How Important Are Sports in Your College Selection Decision?
If you’re a high school athlete, chances are you’re considering continuing playing your sport at college. And although your ultimate reason for going to college may be to get your chosen degree and prepare for your career and overall life, sports may play a significant factor in where you choose to go.
If that’s the case for you, you may want to consider these questions:
1. How important are sports in your college selection?
2. How important should they be?
3. How can you benefit by participating in collegiate sports?
4. What are some associated challenges?
Read on to learn some answers to those questions and more.
Colleges often receive more applications than there are slots available, and not all applicants are likely to meet a particular school’s academic standards.
At that point, the admissions team likely looks at extracurricular factors, and, if you have an impressive high school sports record, this might help with your admission chances. That’s because, by demonstrating how you made a significant time commitment to sports while maintaining a quality GPA (presuming you did), this could highlight your time management skills—and perhaps even indicate leadership abilities.
So, whether you hope to play collegiate-level sports, use your participation in high school sports to round out your applications, or perhaps have been offered athletic scholarships, your high school sports accomplishments could play a role in getting you into a college of choice.
Things to Consider When Choosing a College
When it’s time to apply, it’s important to have a strategy to help ensure the best outcome for you and your academic goals. You may want to consider three different categories of colleges to apply to: match schools, safety schools, and reach schools.
This is also called a “target school,” and it’s one where your academic credentials meet or perhaps somewhat exceed those of a typical freshman being accepted at this school. Aligning with a school’s requirements doesn’t guarantee you’ll be accepted, but it’s reasonably likely that you could be. So, it may benefit you to include some of these colleges on your list.
In this case, your academic qualifications don’t match what the school requires for a typical freshman—but that doesn’t mean you can’t get accepted.
Perhaps your sports accomplishments, for example, might give you the extra boost you need. So you could take a look at the requirements of your dream school and, if you meet the basic ones, take a chance (backed up, of course, by your by applications to match and safety schools applications and safety school ones).
You may be fairly confident of receiving acceptance to a safety school, because this is a school where your academic qualifications would be well above what they typically require from an incoming freshman. Sometimes, certain colleges will guarantee admission if certain academic standards are met. You may want to ask your school’s college counselor about these colleges.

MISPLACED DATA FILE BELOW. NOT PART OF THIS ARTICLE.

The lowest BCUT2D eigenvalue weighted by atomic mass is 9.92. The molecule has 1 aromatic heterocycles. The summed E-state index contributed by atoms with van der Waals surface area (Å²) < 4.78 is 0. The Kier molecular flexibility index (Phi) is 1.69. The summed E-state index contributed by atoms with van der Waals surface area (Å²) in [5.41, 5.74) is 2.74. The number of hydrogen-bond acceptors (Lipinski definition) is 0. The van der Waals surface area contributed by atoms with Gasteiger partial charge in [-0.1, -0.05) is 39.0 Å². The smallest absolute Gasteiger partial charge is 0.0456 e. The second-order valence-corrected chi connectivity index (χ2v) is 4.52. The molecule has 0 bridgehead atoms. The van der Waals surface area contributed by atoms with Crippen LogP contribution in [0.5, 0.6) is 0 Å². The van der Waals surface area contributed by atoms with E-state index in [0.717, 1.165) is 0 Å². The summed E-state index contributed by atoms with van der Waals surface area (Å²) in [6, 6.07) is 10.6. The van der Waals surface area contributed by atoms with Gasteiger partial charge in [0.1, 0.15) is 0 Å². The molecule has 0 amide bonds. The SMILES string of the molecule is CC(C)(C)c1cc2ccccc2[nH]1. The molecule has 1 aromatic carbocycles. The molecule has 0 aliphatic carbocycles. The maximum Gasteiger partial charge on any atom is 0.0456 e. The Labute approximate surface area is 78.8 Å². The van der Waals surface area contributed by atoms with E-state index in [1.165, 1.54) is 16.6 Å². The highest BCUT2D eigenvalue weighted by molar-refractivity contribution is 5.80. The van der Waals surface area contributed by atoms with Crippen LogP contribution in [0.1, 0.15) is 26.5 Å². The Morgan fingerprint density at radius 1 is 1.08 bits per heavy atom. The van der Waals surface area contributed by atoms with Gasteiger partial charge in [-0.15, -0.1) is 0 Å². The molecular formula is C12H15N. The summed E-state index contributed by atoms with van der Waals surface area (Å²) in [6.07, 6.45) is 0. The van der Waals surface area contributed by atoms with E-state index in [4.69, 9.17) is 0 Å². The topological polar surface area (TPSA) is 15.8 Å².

(In fact, if possible, it’s worthwhile to get the assistance of a college counselor when choosing schools to apply to.)
Sports participation could do more than just help with college acceptance. Sometimes, your ability to play sports can help fund your education.
According to the National Collegiate Athletic Association (NCAA), colleges currently award more than $2.9 billion in athletic scholarships to more than 150,000 students each year. That’s an impressive number!
Broken down, however, only about 2% of high school athletes receive college scholarship money. The NCAA also notes that, for most students who receive athletic scholarships, they only pay a portion of the costs of college (not, in other words, a full ride).
If you’re offered an athletic scholarship by a college you’d like to attend, it could (understandably) influence your decision. If you’re fortunate enough to get offers from multiple schools, your choice may be more difficult—but not necessarily in a bad way. Instead, it may offer you even more opportunities—and could help with student loan debt.
Balancing Academics and Sports in College
Even if you don’t get an athletic scholarship, you may still want to participate on a college sports team, at club level, or an intramural league. If so, there can be numerous benefits, with USA Today listing these:
• College athletics can help build skills with lifelong value, including “teamwork, leadership, work ethic, and time management–college athletes are thrown into a situation where they have to learn these traits almost immediately or they just won’t make it.”